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Christie announces new Sandy elevation grants

 

KEANSBURG (AP) —  Dozens more homeowners have received grants to raise their homes above flood levels in the aftermath of Superstorm Sandy.

Gov. Christie announces more federal Hazard Mitigation Grant Program awards in Keansburg
Gov. Christie announces more federal Hazard Mitigation Grant Program awards in Keansburg (Ilya Hemlin, Townsquare Media NJ)

Gov. Chris Christie (R) traveled to Keansburg on Monday to announce that 132 more federal Hazard Mitigation Grant Program awards have been granted to New Jersey homeowners across 29 towns to help cover the costs of elevation to protect against future storms.

As of now, officials said 460 of the more than 1,200 Sandy elevation applications submitted by the state to the Federal Emergency Management Agency have been awarded, totaling approximately $12 million. Christie said he expects more approvals in “the very near future.”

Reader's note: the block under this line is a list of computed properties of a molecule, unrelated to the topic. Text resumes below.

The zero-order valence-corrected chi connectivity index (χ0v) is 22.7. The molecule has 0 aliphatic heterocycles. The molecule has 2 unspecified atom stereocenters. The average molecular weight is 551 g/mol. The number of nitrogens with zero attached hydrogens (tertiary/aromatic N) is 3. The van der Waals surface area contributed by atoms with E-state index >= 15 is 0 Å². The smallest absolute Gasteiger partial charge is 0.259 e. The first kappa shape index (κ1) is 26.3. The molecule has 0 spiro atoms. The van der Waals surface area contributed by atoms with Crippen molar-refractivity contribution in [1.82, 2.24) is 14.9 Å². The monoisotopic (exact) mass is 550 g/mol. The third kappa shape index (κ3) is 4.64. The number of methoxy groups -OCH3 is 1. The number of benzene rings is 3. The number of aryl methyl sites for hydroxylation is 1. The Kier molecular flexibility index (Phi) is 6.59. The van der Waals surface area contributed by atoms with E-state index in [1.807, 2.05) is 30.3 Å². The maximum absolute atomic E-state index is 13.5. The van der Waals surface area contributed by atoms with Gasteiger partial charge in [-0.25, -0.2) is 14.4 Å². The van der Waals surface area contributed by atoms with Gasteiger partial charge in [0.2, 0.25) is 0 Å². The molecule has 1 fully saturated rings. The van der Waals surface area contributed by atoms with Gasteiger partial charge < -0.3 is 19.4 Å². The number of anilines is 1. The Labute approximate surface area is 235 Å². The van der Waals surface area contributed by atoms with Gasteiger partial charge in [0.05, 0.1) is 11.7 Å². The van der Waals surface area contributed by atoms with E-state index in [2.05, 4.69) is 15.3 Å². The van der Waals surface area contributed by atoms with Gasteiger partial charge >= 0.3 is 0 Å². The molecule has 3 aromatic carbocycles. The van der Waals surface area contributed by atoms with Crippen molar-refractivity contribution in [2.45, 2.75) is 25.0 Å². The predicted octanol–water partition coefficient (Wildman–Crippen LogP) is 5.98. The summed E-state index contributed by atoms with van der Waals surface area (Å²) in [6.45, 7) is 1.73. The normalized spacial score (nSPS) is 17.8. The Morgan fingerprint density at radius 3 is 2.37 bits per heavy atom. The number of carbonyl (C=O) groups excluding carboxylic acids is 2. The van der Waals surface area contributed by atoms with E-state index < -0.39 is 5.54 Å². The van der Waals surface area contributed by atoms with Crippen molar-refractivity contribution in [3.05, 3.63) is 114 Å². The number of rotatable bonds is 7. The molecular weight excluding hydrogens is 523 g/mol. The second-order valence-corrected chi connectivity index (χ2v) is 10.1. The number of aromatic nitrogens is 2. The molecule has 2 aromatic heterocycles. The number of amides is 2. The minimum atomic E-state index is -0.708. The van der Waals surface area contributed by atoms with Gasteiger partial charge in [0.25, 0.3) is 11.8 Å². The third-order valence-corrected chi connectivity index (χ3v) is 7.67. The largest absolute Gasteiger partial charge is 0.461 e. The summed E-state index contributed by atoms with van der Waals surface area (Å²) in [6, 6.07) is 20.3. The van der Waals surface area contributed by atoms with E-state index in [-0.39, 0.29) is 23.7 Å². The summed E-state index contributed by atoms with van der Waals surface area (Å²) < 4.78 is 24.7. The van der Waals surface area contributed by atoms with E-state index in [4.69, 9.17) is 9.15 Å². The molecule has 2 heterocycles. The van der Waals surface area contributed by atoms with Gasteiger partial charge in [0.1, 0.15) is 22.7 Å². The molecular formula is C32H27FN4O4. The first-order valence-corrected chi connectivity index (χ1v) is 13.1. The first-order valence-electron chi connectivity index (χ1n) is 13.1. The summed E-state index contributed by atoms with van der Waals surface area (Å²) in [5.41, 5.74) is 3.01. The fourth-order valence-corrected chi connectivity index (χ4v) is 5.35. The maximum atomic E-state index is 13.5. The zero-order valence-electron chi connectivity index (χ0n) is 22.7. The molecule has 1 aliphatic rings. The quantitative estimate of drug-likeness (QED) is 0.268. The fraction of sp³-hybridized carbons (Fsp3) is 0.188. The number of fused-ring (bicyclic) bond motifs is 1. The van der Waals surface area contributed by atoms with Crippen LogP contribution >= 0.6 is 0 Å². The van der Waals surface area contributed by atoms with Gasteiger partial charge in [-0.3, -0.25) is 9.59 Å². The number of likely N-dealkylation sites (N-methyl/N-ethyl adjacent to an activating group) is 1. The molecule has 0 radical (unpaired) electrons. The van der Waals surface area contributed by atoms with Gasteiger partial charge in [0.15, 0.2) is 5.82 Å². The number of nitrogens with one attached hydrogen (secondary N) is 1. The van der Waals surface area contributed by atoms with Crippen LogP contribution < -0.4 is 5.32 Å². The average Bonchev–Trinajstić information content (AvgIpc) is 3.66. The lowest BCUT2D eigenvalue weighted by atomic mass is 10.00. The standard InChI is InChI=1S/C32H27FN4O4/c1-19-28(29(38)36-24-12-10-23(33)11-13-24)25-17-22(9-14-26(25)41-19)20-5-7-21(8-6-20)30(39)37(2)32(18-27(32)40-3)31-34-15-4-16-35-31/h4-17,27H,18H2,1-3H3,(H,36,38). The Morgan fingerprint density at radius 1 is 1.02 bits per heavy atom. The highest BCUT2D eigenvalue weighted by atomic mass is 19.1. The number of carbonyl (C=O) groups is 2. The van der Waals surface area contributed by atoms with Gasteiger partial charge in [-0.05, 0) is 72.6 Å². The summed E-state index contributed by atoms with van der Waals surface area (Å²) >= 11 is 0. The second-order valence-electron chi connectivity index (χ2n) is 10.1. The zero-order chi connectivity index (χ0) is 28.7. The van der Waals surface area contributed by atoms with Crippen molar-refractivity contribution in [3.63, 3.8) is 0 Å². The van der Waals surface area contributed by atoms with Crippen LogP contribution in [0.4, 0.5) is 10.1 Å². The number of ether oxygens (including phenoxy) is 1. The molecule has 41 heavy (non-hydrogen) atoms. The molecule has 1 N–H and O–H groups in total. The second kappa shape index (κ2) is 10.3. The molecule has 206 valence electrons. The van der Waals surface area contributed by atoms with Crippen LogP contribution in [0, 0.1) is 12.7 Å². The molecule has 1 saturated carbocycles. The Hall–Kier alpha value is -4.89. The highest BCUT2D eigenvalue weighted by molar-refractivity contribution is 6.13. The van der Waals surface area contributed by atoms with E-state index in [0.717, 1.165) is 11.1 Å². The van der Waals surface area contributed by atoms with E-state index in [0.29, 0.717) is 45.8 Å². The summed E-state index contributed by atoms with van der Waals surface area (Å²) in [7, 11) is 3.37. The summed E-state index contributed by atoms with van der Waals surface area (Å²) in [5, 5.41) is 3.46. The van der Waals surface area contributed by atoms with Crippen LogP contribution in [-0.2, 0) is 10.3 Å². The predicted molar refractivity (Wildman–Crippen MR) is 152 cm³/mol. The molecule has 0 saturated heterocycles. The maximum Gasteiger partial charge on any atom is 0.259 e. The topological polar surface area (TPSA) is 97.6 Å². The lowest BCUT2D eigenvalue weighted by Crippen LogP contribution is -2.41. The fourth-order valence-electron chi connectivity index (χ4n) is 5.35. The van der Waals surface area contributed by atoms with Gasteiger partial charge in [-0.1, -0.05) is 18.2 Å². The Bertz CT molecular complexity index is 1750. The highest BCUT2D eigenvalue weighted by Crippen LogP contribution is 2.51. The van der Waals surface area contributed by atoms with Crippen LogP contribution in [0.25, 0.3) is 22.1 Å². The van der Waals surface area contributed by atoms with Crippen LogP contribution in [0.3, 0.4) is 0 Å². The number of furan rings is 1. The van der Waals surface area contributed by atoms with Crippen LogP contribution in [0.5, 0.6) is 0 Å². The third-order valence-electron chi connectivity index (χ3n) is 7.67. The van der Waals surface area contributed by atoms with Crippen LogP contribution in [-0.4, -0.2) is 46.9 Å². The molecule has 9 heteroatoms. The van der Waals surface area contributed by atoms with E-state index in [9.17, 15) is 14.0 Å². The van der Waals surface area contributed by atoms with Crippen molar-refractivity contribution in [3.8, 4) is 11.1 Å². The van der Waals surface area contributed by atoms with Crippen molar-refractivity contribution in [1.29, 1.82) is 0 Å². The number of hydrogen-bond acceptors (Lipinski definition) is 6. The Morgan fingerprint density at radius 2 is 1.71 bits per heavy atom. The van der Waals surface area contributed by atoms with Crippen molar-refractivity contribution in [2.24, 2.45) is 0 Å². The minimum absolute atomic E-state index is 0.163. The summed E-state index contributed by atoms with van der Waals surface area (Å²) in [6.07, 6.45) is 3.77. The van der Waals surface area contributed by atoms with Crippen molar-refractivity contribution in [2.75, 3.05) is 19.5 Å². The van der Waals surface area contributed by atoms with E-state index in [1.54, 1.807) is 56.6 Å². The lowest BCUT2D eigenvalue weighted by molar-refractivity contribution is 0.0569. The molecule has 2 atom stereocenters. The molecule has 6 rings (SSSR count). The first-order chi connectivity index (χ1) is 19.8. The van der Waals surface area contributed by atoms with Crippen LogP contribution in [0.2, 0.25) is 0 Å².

“We recognize that these months have been extraordinarily hard on all the families who were affected by Sandy and we know that rebuilding their lives for the future can’t come fast enough,” Christie said at a news conference in front of a home owned by Bob and Linda Patterson that is in the process of being elevated.

The Pattersons, who have been living in a hotel room since the storm, said they were thrilled to finally be returning to their home at the end of the summer. They said the cost of elevation totaled about $60,000, half covered by the grant and half by insurance money.

“It’s been a long and arduous road,” said Linda, 60. “We finally see a light at the end of the tunnel for us. There’s been a long time where we thought we saw the light and then it got taken away and it was frustrating.”

The state has committed approximately $100 million in HMGP FEMA funds to elevate approximately 2,700 residential structures in the nine counties most impacted by the storm. Homeowners are eligible for grants of up to $30,000 to raise their homes to comply with new standards as long as their homes are structurally sound. Second homes are not included in the program.

The state taxation division has said more than 40,000 properties suffered a total of $4.3 billion in lost value from storm damage.

(Copyright 2014 The Associated Press. All rights reserved. This material may not be published, broadcast, rewritten or redistributed)

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